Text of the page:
Since my desire is not to write a dissertation but merely discuss Calvinism’s most controversial point- election- let me begin by quoting a verse (I chose this verse at random among dozens of verses that speak about election).   2 Thessalonians 2:13 says  “But we should always give thanks to God for you, brethren beloved by the Lord, because God has chosen you from the beginning for salvation through the sanctification by the Spirit and faith in the truth.”  In this chapter, Paul is contrasting those who will be deceived by the works of the anti-Christ with those who will remain faithful to the Lord.  Notice the key wording “God has chosen you from the beginning for salvation.”  The Calvinist says this verse (and dozens like it) makes it perfectly clear . . . God makes the choice.  Calvinism boils down to this basic truth . . . it is God who chooses.

Those against Calvinism say verses such as this are easily explained by Romans 8:29 that says “For those whom (God) foreknew, He also predestined to be conformed to the image of His Son.”  So, they say, “Sure, they were predestined for salvation because God foreknew they would accept Him.  God merely looked into the future and saw all who would accept Him and thereby chose them.”  A Calvinist would then reply, “But the meaning of the word “foreknew” really means that God knew beforehand those whom He would choose.  It doesn’t refer to God looking into the future and seeing those who would choose Him.”

Let me take the side of believing the word “foreknew” to mean that God looked into the future and saw all that would come to Him and, thereby, He predestined those individuals.  The benefit of this belief is that I don’t have to wrestle with why God didn’t choose someone because, according to this belief, each person is to blame if he doesn’t choose the Savior.  However, isn’t there something still a little upsetting about this belief that says Jimmy and Joe were predestined before time because God knew they would accept His Son but Sammy and Sue were not predestined because God knew their actions as well?  By the time Jimmy, Joe, Sammy or Sue is born, his/her eternal fate is already sealed.  How is this belief much more attractive than traditional Calvinism?  The only way this belief gives any hope about an individual being able to choose Christ while actually living is to say that God missed some folks in His “foreknowledge.”  Otherwise, they would have already been predestined!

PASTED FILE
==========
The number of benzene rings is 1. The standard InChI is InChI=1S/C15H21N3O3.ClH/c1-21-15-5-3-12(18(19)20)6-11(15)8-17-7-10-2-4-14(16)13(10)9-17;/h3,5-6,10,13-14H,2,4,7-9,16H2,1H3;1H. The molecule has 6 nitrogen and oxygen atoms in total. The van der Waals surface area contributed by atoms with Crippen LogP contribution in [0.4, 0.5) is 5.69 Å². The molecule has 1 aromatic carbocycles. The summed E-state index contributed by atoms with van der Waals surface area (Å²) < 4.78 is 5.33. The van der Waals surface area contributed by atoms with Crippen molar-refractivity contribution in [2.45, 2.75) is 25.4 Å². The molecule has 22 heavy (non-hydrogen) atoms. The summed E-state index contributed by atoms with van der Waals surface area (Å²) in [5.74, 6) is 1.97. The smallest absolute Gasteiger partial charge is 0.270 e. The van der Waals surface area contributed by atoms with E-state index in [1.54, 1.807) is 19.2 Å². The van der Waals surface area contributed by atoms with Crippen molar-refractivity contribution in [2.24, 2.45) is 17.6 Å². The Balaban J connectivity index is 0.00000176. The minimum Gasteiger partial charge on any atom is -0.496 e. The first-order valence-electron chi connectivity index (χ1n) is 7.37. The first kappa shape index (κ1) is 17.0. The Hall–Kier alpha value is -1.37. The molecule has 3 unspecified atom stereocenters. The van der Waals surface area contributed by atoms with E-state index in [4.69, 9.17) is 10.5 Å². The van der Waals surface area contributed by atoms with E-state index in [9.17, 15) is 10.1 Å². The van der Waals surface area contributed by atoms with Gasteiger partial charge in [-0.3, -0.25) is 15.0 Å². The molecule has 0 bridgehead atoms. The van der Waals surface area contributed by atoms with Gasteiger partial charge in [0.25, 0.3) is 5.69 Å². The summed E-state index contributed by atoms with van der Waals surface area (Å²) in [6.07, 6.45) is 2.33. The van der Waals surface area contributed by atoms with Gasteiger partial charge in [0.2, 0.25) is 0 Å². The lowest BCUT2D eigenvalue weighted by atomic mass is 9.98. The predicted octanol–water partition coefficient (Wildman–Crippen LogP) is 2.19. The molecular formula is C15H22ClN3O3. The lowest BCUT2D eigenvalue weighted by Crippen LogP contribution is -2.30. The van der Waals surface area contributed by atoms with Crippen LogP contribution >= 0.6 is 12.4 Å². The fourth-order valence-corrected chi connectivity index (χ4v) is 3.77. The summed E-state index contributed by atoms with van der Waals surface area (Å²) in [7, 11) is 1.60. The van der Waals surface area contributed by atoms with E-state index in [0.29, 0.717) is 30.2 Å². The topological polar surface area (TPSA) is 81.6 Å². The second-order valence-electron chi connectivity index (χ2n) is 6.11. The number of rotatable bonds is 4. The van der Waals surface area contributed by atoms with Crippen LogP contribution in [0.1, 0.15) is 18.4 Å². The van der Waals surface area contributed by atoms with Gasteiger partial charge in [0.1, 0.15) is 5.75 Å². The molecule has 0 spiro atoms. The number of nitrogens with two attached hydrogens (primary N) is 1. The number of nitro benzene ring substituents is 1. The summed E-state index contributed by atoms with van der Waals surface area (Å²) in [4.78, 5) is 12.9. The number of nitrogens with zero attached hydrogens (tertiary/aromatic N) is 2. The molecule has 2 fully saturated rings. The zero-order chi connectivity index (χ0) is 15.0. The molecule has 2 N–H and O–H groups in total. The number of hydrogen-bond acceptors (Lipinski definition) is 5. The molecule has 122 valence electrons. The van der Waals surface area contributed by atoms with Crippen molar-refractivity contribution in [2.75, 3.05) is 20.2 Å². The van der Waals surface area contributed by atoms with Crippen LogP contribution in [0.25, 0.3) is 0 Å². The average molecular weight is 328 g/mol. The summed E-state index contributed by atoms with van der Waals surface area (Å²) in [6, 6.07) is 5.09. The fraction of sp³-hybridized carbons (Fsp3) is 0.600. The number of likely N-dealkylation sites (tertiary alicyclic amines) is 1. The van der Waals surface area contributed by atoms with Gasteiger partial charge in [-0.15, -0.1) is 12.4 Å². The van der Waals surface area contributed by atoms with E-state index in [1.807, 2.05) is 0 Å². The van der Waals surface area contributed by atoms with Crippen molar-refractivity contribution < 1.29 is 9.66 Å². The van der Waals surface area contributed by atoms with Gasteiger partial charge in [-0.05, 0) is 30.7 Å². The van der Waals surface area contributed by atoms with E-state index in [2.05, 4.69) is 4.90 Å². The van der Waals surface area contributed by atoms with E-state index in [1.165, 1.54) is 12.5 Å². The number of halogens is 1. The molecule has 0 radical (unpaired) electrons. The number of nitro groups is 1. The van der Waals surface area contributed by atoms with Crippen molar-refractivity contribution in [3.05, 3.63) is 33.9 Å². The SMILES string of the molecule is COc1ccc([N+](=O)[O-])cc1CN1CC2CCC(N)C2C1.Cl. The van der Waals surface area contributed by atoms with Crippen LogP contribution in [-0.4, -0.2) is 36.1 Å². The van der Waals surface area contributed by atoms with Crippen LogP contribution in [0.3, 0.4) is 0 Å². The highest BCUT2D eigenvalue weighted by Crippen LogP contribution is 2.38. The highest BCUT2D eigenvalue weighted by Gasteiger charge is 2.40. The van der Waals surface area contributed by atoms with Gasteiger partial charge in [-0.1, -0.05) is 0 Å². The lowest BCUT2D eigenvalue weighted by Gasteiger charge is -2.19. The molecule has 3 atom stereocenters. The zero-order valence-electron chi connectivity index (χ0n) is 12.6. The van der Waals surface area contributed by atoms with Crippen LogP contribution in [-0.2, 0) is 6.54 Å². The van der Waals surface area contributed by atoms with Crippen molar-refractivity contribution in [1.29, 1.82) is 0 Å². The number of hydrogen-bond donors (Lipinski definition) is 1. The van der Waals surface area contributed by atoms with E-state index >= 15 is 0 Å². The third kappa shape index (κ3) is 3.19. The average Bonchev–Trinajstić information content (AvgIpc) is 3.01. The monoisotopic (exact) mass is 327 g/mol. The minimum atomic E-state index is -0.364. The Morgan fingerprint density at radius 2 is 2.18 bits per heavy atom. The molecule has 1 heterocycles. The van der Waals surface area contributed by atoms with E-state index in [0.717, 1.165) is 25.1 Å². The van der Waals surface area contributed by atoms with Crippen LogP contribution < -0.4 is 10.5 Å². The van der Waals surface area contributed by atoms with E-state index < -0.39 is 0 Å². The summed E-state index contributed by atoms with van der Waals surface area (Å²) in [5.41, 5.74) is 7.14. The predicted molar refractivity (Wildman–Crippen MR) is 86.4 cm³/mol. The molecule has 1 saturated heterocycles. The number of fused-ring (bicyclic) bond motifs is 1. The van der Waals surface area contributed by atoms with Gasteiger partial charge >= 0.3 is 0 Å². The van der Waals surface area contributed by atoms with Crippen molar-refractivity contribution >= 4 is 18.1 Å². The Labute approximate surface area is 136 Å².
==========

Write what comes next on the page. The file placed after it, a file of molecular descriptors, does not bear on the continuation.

So let’s go back to the biggest critique of Calvinism . . . “You mean that God chose some to go to heaven but didn’t choose others and those who aren’t chosen go to hell?  How could a loving God do such a thing?”  Let me be the first to say that this thought should never be easy for us to understand.  Even the Apostle Paul told his audience in Rome that he wished he could be accursed and cut off from Christ if it would mean the salvation of his fellow Jews who didn’t believe (Rom. 9:3).  But even though it is tough to understand, it doesn’t make it less true.

I’ve noticed that most people who disagree with Calvinisn don’t have any trouble believing that the Jews were the chosen people of God throughout the Old Testament.  The person whose face gets beat red debating against Calvinism has no trouble accepting the chosen lot of the Jews.